By TANYA SMITH-CARTWRIGHT
As it stands we can safely say The Bahamas is in a crisis and needs an ‘all hands on deck’ call out to all of its Good Samaritans. Sally Van Tooren has heard that call and has decided that no one in the capital will go hungry under her watch.
Her foundation, “Family Help & Support Foundation Limited”, a non-profit organisation not associated with any political party, has delivered 100 parcels of food each Saturday to some of the most deprived and needy people living in the inner city of New Providence since April 20.
Sally arrived in The Bahamas with her parents when she was a five-year-old child. They took up residence in western New Providence and she was destined to make a difference in the lives of others. She has been married to Dr Richard Van Tooren, for the past 33 years. Dr Van Tooren had a sterling career working at the Princess Margaret Hospital. He is now retired and running a private practice in Sandy Port. They have two sons currently living in London with their families having blessed the Van Toorens with five grandchildren.
“I’ve always tried to help Bahamians in one way or the other,” said Sally. “It’s usually anonymously, to be honest. My foundation was born five years ago, by myself and a friend of mine, Andrew. I asked him to be a director. We started a company, really at the time to help Dr David Allen, who has been a friend for a very long time. He had the “Family Helping People” which was helping people, mentally and psychologically, who had been damaged through their upbringing from all areas of New Providence.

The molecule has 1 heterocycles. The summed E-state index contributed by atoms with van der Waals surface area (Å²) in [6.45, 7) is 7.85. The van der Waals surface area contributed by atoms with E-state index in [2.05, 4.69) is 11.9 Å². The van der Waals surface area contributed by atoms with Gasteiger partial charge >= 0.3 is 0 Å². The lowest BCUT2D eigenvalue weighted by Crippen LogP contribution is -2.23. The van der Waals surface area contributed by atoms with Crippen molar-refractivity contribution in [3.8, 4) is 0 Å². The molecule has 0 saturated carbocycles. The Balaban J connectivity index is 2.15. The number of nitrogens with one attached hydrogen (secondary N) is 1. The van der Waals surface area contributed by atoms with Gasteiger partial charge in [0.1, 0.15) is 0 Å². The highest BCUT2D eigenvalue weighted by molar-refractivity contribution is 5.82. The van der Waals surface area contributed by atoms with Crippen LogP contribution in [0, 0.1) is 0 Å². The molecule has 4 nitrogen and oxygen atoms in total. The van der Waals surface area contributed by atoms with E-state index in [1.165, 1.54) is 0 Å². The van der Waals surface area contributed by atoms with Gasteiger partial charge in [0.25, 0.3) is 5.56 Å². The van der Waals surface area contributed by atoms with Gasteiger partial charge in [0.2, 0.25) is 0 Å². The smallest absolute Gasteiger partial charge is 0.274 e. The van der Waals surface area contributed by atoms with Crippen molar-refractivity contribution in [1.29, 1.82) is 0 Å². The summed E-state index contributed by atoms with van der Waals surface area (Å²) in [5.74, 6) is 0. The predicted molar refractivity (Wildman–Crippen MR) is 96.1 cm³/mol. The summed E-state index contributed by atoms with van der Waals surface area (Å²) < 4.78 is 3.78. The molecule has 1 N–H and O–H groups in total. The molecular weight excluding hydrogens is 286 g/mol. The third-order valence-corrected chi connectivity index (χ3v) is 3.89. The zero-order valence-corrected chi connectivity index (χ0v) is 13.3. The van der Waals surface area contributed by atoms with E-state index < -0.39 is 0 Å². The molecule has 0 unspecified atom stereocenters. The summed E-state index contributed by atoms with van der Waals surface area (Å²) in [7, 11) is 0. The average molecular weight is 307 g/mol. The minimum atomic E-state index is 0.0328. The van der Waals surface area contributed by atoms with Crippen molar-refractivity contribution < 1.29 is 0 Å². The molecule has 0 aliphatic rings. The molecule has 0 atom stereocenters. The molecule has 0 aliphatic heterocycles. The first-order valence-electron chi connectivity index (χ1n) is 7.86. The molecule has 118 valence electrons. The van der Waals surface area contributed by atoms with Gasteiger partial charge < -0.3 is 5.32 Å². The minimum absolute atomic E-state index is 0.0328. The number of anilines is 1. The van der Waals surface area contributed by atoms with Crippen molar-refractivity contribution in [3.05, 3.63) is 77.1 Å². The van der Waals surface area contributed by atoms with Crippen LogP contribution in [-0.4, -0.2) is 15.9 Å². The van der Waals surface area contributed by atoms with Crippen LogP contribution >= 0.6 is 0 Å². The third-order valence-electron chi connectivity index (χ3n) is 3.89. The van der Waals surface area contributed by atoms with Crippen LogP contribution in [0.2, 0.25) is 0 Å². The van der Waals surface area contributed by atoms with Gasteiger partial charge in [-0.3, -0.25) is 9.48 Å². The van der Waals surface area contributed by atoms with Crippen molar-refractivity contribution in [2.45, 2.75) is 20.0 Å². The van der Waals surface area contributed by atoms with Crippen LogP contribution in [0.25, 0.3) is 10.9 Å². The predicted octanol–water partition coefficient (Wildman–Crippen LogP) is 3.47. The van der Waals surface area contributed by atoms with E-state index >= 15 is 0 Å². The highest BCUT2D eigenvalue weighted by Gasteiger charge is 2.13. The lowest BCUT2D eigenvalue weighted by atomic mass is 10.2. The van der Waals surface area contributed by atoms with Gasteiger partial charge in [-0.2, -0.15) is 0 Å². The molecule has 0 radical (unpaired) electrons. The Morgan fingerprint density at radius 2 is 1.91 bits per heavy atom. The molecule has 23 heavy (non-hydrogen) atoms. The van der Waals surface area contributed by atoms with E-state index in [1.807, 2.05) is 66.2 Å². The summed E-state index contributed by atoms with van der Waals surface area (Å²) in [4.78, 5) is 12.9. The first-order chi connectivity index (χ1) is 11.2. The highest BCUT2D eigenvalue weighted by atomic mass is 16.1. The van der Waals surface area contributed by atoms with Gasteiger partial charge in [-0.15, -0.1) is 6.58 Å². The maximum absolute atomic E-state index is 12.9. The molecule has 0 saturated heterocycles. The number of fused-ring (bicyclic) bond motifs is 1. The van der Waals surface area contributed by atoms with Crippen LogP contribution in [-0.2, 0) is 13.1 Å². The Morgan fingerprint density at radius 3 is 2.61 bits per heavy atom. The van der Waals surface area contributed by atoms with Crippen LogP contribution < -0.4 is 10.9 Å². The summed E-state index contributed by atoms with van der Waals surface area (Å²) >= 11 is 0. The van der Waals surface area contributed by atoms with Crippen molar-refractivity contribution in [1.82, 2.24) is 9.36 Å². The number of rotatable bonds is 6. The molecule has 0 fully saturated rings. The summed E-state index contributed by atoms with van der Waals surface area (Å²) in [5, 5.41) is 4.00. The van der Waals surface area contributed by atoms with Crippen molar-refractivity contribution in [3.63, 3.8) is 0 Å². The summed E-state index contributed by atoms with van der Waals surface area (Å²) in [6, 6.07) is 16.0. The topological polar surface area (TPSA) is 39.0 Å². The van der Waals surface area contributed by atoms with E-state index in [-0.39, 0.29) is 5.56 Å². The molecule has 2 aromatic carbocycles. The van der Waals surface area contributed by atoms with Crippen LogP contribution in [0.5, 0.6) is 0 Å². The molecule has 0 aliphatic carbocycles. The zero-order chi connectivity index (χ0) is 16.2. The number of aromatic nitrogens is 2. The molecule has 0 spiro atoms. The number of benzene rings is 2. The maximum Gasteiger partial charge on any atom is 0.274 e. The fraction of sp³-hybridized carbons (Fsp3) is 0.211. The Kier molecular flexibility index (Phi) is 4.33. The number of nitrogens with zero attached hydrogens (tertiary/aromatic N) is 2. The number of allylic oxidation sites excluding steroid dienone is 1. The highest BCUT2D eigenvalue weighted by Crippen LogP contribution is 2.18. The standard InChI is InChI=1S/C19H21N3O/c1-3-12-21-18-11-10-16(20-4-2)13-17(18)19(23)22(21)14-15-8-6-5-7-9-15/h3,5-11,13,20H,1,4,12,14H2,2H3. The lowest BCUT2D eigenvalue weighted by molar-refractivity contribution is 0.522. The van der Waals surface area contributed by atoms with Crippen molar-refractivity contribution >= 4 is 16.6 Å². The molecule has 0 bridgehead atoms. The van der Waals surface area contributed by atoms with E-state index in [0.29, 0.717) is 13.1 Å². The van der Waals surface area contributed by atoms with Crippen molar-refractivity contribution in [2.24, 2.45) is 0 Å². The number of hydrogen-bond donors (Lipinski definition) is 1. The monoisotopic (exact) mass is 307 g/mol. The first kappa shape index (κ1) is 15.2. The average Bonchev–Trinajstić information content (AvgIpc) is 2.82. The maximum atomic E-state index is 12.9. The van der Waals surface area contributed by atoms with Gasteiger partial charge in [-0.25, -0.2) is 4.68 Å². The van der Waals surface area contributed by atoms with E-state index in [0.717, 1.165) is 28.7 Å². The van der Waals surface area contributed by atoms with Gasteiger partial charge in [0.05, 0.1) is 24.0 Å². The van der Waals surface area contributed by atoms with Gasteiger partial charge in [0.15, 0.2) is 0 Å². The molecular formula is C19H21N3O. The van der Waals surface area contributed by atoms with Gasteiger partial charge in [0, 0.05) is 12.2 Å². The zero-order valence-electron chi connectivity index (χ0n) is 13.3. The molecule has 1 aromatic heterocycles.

“The Templeton Foundation was paying for the group meetings but he needed help with office personnel help. So we started the company and we helped him with that and then we had a basketball camp and we had various other events for him. Then Dorian happened, unfortunately, so we then used some funds to help with Dorian as far as medicine and accommodations for people and then after Dorian the pandemic happened.”
When the world was put on notice that it was under a threat called COVID-19, Sally decided to take up the mantle and help those who could not help themselves. She put her shoulder to the wheel, called upon her friends and hit the ground bringing aid to those in genuine need.
“I am great friends with Tony and Nathalie Appleyard who own Wild Flowers and due to the pandemic their business obviously had to close,” she explained.
“I got together with them and they have very kindly lent me, since the beginning of April, their trucks, to deliver the food. I still had a problem coordinating the whole thing, so they said someone who works with us who is our organizer, Kassimo Ellis, can help you with this. I met Kassie and it’s been a great team. Cassie and I get together, we find areas. We’ve been to 14 different areas in Nassau so far.
“We go on a Tuesday from house to house. We find out whether they are in need by asking questions. Nobody can work in the house. Nobody can be getting NIB. So they are all desperately needy. We worked out a plan for them to get non-perishable food, because they mostly don’t have an electricity or any fridges or any way of keeping this food from spoiling. We give them $65 worth of food which we obviously buy in bulk. We give two big bags of food and a case of water which we have worked out to sustain a family of four for ten days.”
After sussing out the inner city areas to find those in true need, Sally gets her team together and they deliver the food each Saturday. So far they have fed over 4,000 people.
“I go back with our team on Saturdays,” she continued. “It’s a team of ten people from Wild Flowers. They have all been laid off so I’ve hired them for a day and a half. They pack up all the food on a Friday, and then on Saturday mornings we go to the area we have chosen and we already have their names. We knock on the door and when they come to the door we back off to keep our six feet distance with our masks and gloves on. We then deliver the food to them, wave at them, then we find out if they have masks.